NIPPON Kichi - 日本吉

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【笑(若)】 Shou, Warau (Jyaku, Wakai, Moshikuha) Laugh (Young; Maybe)

Jp En

There may be some people who wonder what at all 笑う ‘warau: laughing’ has to do with 竹 ‘bamboo,’ as the Chinese characters supposes. As, among living creatures, laughing is a characteristic of human beings this character also somehow has to depict the image of a human being.
The part 竹 ‘bamboo,’ which became the classifier actually is a part of the body, the arms. It is the form of a female shaman calling for a divine message, laughing in an ecstasy-like state of mind, dancing while waving the hands over her head. Therefore, the ancients thought that laughing brings human beings close to the gods.
There is neither a tortoise plastron and bone character nor a bronze inscription of 笑. For the first time it appears in the Tenbun (Zhuàn Wén) seal. What has now become the so called grass classifier at the top of 若, of which tortoise plastron and bone inscriptions do exist, also shows hands and is the form of a dancing female shaman with raised hands. The meaning ‘young’ of the character 若 probably came from the female shamans usually being young of age. Furthermore, its other meaning ‘maybe’ has its origin in that transmission of a divine mission was not guaranteed. Later, starting with the form of the bronze inscriptions, 口, the shape of a prayer writing receptacle was added and from there it developed into the present character form.
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【石】 Seki / Ishi Stone

Jp En

Until Shirakawa Kanji science became known, the 口 of 石 was traditionally explained as a piece of stone lying below a cliff. The tortoise plastron and bone characters, however, show that 口 is a sacred receptacle for putting in prayer writings. As was introduced in the explanation of 暦 ‘koyomi: calendar,’ 厂 shows the form of a steep cliff, and cliffs were regarded as places of strong spiritual power and were used for various religious services, worship and rituals. Other characters showing the relation between stones and spiritual power are 宕 and 祏. 宕, which shows a mausoleum, has 石 below 宀 a mausoleum roof. 祏, which means an ancestor tablet, combines the 示 altar classifier with 石. From 石 appearing in characters related to rituals and worship, it may be inferred that stones also functioned as altar.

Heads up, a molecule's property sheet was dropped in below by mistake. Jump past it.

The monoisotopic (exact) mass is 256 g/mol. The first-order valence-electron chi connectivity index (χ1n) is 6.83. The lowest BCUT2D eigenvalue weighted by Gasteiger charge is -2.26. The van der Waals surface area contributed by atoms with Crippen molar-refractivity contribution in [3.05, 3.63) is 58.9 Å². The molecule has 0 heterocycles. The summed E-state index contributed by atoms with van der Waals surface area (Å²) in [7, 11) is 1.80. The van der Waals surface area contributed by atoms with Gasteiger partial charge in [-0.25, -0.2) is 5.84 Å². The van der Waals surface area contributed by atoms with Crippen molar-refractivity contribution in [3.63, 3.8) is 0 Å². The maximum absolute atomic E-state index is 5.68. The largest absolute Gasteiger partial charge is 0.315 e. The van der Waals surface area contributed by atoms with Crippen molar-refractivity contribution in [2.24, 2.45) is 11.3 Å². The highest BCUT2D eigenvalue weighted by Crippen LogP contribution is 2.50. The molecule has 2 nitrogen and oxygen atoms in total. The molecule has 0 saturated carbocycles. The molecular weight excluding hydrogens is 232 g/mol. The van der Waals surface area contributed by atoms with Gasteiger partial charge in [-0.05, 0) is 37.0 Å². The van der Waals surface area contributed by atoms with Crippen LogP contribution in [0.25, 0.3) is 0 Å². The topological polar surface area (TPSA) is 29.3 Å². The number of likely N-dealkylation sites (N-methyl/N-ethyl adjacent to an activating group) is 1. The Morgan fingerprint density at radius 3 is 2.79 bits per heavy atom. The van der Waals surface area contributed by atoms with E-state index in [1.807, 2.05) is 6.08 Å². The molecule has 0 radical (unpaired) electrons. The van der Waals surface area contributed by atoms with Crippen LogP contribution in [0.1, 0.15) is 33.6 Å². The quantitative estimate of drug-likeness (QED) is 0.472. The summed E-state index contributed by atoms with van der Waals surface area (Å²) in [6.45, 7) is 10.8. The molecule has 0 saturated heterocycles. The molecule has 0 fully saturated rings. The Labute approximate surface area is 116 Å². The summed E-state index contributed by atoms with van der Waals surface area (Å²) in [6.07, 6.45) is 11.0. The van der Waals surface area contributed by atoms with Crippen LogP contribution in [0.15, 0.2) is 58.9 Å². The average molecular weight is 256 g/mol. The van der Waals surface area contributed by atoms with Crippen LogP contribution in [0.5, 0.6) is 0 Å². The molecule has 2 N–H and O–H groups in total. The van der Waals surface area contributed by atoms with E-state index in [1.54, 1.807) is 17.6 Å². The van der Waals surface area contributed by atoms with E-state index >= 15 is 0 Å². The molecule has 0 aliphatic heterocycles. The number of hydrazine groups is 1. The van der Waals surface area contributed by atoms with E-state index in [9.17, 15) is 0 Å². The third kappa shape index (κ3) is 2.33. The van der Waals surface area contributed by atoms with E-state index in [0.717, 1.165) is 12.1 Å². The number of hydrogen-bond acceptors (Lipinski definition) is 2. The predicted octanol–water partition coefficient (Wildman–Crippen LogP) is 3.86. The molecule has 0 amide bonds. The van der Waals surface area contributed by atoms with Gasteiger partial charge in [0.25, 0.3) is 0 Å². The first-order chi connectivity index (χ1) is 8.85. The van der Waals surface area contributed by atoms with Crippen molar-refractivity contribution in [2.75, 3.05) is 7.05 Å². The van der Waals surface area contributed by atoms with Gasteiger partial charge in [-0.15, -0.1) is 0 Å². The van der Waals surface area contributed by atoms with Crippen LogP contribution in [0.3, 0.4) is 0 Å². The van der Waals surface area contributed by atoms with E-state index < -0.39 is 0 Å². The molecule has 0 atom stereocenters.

Not only in antiquity, but also in the present, people with strong spiritual sense warn to take stones away from nature and bring them home as one pleases as spirits can easily dwell in these basic elements of nature. In Japan, especially in shrines, worship of stones can often be seen.
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【暦】 Reki, Koyomi Calendar

Jp En

This character which came to have the meaning ‘koyomi: calendar’ shares its background with 歴, a character with the same origin. Both have a military background, showing an official commendation for meritorious deeds in war held below a 厂 precipice. Frequently, the final decisive battle was also the day of the termination of war. After victory, the individual merits of the soldiers were commended. This day became the memorial day of the end of war in calendars. All over the world, this way of thinking about memorial days seems to not have changed a lot since this origination of Kanji since 3000 years ago.
Places below precipices often were places for rituals. They were thought of as very strongly spiritual places. A gate was made with two 禾 marking trees below a precipice.
Although in other places the form taken is that of architecture made from stone, like in Europe, e.g. in Rome, the cities of the Roman Empire, later also the arc de triomphe in Paris, and with other triumphal arches, the custom of erecting military gates commemorating victory in war also can be seen in other parts of the world.
As this character is related to dating, the element 曰 below is likely to be misunderstood as representing that for 日 ‘sun, day.’ Here, however, as the military gate was made below the precipice and as this shows the communication with the gods, it shows 曰, read ‘etsu’ in Japanese, originally a receptacle for ‘norito,’ prayer writings to the gods.
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【誠】 Sei Sincerity

Jp En